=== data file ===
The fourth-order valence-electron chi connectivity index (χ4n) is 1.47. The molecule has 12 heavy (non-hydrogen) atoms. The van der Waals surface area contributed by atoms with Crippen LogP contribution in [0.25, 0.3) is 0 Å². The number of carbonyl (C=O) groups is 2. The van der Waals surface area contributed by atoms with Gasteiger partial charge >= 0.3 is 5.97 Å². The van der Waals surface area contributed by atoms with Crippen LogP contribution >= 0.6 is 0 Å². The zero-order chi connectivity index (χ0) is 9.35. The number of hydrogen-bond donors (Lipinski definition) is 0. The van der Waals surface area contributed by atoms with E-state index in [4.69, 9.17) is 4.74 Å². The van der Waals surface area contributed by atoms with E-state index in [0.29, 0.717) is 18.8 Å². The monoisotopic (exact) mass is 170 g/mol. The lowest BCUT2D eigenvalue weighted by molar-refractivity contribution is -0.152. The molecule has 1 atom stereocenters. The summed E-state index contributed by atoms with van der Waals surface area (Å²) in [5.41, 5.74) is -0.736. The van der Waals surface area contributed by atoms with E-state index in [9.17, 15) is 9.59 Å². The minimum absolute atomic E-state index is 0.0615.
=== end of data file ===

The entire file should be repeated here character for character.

The fourth-order valence-electron chi connectivity index (χ4n) is 1.47. The molecule has 12 heavy (non-hydrogen) atoms. The van der Waals surface area contributed by atoms with Crippen LogP contribution in [0.25, 0.3) is 0 Å². The number of carbonyl (C=O) groups is 2. The van der Waals surface area contributed by atoms with Gasteiger partial charge >= 0.3 is 5.97 Å². The van der Waals surface area contributed by atoms with Crippen LogP contribution >= 0.6 is 0 Å². The zero-order chi connectivity index (χ0) is 9.35. The number of hydrogen-bond donors (Lipinski definition) is 0. The van der Waals surface area contributed by atoms with E-state index in [4.69, 9.17) is 4.74 Å². The van der Waals surface area contributed by atoms with E-state index in [0.29, 0.717) is 18.8 Å². The monoisotopic (exact) mass is 170 g/mol. The lowest BCUT2D eigenvalue weighted by molar-refractivity contribution is -0.152. The molecule has 1 atom stereocenters. The summed E-state index contributed by atoms with van der Waals surface area (Å²) in [5.41, 5.74) is -0.736. The van der Waals surface area contributed by atoms with E-state index in [9.17, 15) is 9.59 Å². The minimum absolute atomic E-state index is 0.0615.